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Discussion Starter · #1 ·
With these fish its more of a matter of finding a spot that concentrates the fish and feeding then what they are eating. First and formost find a spot that has plenty of sandfleas. If you don't know what a sand flea is google MOLE CRAB: that is their real name. While you are at it run your fingers thru the sand and take what mother nature offers you. A Coolwhip container will serve to hold them and enough moist sand to keep them alive. Even handier is an empty spackle bucket with a lid and a handle. I tie my own rigs but you can buy them at any coastal bait and tackle shop. For most folks a light 10lb -12lb test rig is ideal. I like to go just a little lighter personaly but you will encounter some pretty broad shouldersd puppy drum with this set up so keep in mind that you will want to be able to land them in the surf. HOOK SIZES: #4 for the little fleas (tops for little fleas or shrimp) these are best when spots and croaker are in the mix along with whiting and pompano #2 for mediums and bigger pieces of shrimp when black drum and puppy drum are in the area. #1 hooks are good for the full grown fleas and these are better for bull whiting and bigger pompano as well as puppy drum and black drum.......(continued)
 

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Cant wait to go and use these techniques in a few weeks. Not sure, but i think most of these pompano are down off the southern coast. I will be a bit farther up north, but i'll give it a good effort! :)
 

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Discussion Starter · #3 ·
More on The Best Spots: As I stated earlier, in my opinion finding large colonys of sand fleas is paramount to sucess. If there are lots of pieces of sand flea shells up on the beach near the colony the fish have found them too. Take a minute and get a feel for how they got to the place they are. The current can move them a good distance from where they originated. Play Sherlock Holmes and trace them back to the fish. A break in the bar will create a rip current or out suck carrying the majority of the shells unseen out into deeper water. A few of these will get scattered out on the beach on a subsequent high tide so don't get too excited if ther is just a few shells scattered at random but consider fishing the break in the bar especially during the early-mid stages of an incomming tide and after about an 30 min. past high tide. In this case I talking about areas that are exposed at high tide. The places that tend to form kiddy pools on the beach at low tide. If you spot these long kiddy pools at low tide go out in the surf and look for a colony of fleas. Hopefully you will find a colony just up current of thie pool or somewhere along its length. If you do just a hair downcurrent of the main part of the colony is where you will want to fish. Now go up to the high tide line and mark your reference points so you know where the colony will come in at and where the deep spots downstream of the colony will be and where the water will come into the pool from and EXIT. The exit point is key because as the water starts washing into the hole from over the little hump between the bar and the beach a current will form going toward the exit. This will continue until the tide leaves it high and dry. During this time you can position your 2 hook rig on the down current side of the out suck for best results. If that rod doesn't keep you to busy, fish the length of the little slough with a lighter rig. Here a carolina rig with a 3/4 oz egg sinker and a single hook wil work better. Cast up towards the end or past the end and hop the flea back to you in 2'-3' hops. Keep a steady pace or your flea will outrun your sinker and you will miss many of your strikes. When the action tapers off in close you should also have a break in the next bar out found to fish. The inside of the bar just down current of the break and right in the break have been best to me. with the right sinker your bait and line drag will pull the bait from the center to the edge of that area but also cast directly on top of the bar next to the break and ease your sinker over the edge and into the trough. Just over the bar is better on the outgoing tide. just inside of the bar is better on the incoming tides. I prefer shrimp on a #2 hook and 3-4 oz sinkers depending on the distance and current. sometimes you have to use either more weight or a sputnick to hold bottom with these longer cast. You also need to move up to a longer rod and 12-15lb line. Use a 50lb mono shock leader long enough to make 3-5 wraps around your reel spool with the leader run thru your guides and your sinker hanging by your reel when the rod is pointing straight up. Your fish from these areas will average a little larger normally. Most newer fishermen will be able to reach this are only when the tide is most of the way out, but it is a good area on any stage of the tide. It is also the place to put your drum rigs at if you have those.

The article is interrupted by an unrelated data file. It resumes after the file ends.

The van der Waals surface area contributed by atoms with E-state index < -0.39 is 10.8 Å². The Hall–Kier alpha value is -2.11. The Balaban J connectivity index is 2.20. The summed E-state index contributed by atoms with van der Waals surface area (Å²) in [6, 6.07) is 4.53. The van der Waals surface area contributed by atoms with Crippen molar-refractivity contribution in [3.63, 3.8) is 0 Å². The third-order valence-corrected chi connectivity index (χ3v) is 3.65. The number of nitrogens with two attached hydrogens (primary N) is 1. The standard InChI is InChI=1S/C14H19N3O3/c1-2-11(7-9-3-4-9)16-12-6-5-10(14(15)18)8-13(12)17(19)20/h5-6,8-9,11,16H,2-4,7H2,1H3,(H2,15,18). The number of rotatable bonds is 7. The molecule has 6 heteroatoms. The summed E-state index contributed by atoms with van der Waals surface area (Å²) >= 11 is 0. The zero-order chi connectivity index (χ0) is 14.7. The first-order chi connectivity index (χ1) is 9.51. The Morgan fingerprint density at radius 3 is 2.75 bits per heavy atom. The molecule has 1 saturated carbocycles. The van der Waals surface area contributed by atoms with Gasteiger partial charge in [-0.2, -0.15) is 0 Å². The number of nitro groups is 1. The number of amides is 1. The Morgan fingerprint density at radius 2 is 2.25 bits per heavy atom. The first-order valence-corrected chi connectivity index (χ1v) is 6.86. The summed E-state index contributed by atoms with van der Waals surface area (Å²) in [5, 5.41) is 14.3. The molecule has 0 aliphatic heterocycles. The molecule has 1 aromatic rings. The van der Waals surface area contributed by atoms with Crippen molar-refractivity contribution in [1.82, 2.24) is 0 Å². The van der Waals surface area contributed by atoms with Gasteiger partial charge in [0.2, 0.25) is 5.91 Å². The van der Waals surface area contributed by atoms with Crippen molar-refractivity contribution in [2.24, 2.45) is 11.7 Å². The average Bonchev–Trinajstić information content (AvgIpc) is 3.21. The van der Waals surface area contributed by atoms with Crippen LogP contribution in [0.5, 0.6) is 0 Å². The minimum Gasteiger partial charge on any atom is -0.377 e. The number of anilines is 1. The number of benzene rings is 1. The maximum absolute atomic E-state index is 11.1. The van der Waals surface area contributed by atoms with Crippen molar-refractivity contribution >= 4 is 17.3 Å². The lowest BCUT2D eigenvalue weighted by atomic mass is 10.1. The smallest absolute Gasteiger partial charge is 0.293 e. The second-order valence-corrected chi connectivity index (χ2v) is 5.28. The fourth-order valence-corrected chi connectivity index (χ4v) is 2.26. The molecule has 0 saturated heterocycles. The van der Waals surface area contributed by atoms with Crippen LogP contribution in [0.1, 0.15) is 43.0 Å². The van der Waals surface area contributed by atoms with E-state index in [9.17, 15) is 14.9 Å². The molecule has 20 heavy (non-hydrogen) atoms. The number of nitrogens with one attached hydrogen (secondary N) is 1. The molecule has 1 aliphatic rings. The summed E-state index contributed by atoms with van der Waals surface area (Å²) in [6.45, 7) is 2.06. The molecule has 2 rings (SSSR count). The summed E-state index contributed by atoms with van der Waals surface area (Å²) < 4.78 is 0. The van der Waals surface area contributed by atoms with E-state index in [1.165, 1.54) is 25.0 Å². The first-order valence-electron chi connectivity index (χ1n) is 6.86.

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Discussion Starter · #4 ·
They normally are pretty plentiful around Ocracoke and the southern beaches of Hatteras in the summer. North of the point the pompano thin out but are still a part of the catch. In spots like the peat banks north of Oregon inlet a double hook rig with blood worms and a 3 oz bank sinker would be another application of this rig. Especially when the spot start moving thru the inlet. Over on the south side towards the surf a 2 hook fireball rig with a 3-4oz pyramid and cut bait should steadily produce blues along with some other species mixed in. Fireball rigs work pretty darn good anywhere for blues.
 
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